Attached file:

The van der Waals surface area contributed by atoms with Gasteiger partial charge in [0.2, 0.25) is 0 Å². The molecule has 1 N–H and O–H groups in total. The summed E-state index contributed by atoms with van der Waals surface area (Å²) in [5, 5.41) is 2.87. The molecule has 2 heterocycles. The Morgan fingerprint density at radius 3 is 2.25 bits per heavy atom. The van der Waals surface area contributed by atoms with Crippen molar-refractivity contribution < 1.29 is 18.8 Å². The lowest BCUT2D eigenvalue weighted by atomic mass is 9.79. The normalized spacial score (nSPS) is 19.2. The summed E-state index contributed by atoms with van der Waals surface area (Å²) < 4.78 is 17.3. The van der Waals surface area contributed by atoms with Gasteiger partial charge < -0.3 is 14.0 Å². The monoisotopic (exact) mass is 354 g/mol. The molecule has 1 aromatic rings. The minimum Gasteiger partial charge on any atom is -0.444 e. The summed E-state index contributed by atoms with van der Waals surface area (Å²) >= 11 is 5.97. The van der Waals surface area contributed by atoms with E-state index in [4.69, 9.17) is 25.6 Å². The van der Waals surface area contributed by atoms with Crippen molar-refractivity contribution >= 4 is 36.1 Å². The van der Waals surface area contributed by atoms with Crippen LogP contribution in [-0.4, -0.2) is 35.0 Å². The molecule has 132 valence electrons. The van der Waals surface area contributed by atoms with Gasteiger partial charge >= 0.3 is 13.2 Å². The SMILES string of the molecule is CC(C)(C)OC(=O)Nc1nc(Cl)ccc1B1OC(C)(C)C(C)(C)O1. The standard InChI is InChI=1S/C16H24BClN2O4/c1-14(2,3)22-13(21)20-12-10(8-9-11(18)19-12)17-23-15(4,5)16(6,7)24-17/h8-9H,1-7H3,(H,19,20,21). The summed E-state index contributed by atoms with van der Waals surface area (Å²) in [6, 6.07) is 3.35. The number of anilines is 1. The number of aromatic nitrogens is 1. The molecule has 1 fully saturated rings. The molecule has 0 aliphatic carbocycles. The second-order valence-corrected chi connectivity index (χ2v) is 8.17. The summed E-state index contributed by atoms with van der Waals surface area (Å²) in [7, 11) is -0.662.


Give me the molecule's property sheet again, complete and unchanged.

The van der Waals surface area contributed by atoms with Gasteiger partial charge in [0.2, 0.25) is 0 Å². The molecule has 1 N–H and O–H groups in total. The summed E-state index contributed by atoms with van der Waals surface area (Å²) in [5, 5.41) is 2.87. The molecule has 2 heterocycles. The Morgan fingerprint density at radius 3 is 2.25 bits per heavy atom. The van der Waals surface area contributed by atoms with Crippen molar-refractivity contribution < 1.29 is 18.8 Å². The lowest BCUT2D eigenvalue weighted by atomic mass is 9.79. The normalized spacial score (nSPS) is 19.2. The summed E-state index contributed by atoms with van der Waals surface area (Å²) < 4.78 is 17.3. The van der Waals surface area contributed by atoms with Gasteiger partial charge < -0.3 is 14.0 Å². The monoisotopic (exact) mass is 354 g/mol. The molecule has 1 aromatic rings. The minimum Gasteiger partial charge on any atom is -0.444 e. The summed E-state index contributed by atoms with van der Waals surface area (Å²) >= 11 is 5.97. The van der Waals surface area contributed by atoms with E-state index in [4.69, 9.17) is 25.6 Å². The van der Waals surface area contributed by atoms with Crippen molar-refractivity contribution >= 4 is 36.1 Å². The van der Waals surface area contributed by atoms with Crippen LogP contribution in [-0.4, -0.2) is 35.0 Å². The molecule has 132 valence electrons. The van der Waals surface area contributed by atoms with Gasteiger partial charge >= 0.3 is 13.2 Å². The SMILES string of the molecule is CC(C)(C)OC(=O)Nc1nc(Cl)ccc1B1OC(C)(C)C(C)(C)O1. The standard InChI is InChI=1S/C16H24BClN2O4/c1-14(2,3)22-13(21)20-12-10(8-9-11(18)19-12)17-23-15(4,5)16(6,7)24-17/h8-9H,1-7H3,(H,19,20,21). The summed E-state index contributed by atoms with van der Waals surface area (Å²) in [6, 6.07) is 3.35. The number of anilines is 1. The number of aromatic nitrogens is 1. The molecule has 1 fully saturated rings. The molecule has 0 aliphatic carbocycles. The second-order valence-corrected chi connectivity index (χ2v) is 8.17. The summed E-state index contributed by atoms with van der Waals surface area (Å²) in [7, 11) is -0.662.